Please note that this course format is available on the web at the address in the upper right-hand corner. All essay topics -- plus many additional course materials I'll be distributing in class as the semester goes on -- will be posted to that address.
Office: Penn 131
Hours: M 1:00-2:00; WF 1:00-3:00
The Norton Introduction to Literature. Edited by Jerome Beaty et al. Shorter 8th edition.
White Noise, by Don DeLillo.
Writing Research Papers, by James D. Lester. 10th edition.
In English Composition II, students write critical themes assigned in response to classroom study of short stories, poems, and plays. After instruction in research techniques, students also write a research paper.
A grade of C or better in COMP110 (English Composition I) or a valid transfer of a course equivalent to COMP110.
Classes will consist of small-group workshopping, class discussions, lectures, occasional film viewings, and one-on-one conferences with me, your instructor.
We've got three chief objectives in this course. They are:
1. To help you
develop an appreciation for imaginative literature, namely drama,
poetry, and fiction;
2. To help you gain the research and bibliographic skills you're going to need not only for other college courses but, quite possibly, for your professional life as well;
3. To give you ample opportunities to improve your reading, writing, speaking, and critical thinking skills, which are vital, of course, to all academic and professional pursuits -- not just English class.
1. You'll need to write three multi-paragraph "lit" essays that will grow out of our three different literature units -- one on drama, one on fiction, and one on poetry. The first and second essays (your drama and fiction ones) should be about four pages long each, and you'll do them at home, on your own time. The third essay (your poetry one) should be several handwritten pages long and will be done in class.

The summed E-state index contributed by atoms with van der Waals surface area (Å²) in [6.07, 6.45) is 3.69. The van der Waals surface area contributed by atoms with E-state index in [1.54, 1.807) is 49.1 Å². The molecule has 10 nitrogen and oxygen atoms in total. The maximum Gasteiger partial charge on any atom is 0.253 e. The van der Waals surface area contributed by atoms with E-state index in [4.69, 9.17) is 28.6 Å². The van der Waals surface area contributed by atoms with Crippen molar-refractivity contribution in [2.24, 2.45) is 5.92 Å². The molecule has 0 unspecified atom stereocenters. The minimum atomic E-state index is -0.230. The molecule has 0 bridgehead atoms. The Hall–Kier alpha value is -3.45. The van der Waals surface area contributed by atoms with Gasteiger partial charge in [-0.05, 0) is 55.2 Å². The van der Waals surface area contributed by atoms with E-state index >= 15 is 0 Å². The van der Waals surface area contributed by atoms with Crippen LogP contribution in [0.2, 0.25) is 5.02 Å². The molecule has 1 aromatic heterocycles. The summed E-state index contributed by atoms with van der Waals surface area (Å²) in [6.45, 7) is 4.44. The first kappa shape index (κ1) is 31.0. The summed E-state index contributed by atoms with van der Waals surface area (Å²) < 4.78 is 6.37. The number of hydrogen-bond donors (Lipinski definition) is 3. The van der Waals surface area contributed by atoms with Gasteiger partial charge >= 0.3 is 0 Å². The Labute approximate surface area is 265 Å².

All of the essays you write, wherever you do them, should possess the attributes of good writing you learned in Comp 110 -- that is, they should be thesis driven; they should be well organized; they should have sufficient support for their claims; they should have good transitions between their ideas; and they should demonstrate good sentence structure, proper punctuation, correct diction, and correct grammar. Maybe most importantly, they'll need to contain interesting and sophisticated ideas about the literature they respond to. And while I'll provide you topic questions for each essay well in advance of its due date (even the in-class one), those questions will be broad and interpretable enough to require you to do your own thinking -- not just spew back information and ideas already familiar to you from class.
I'll put written comments on each of your lit essays and will give them A-F grades, with +'s and -'s possible. Due dates for final and rough drafts are on the schedule at the end of this course format.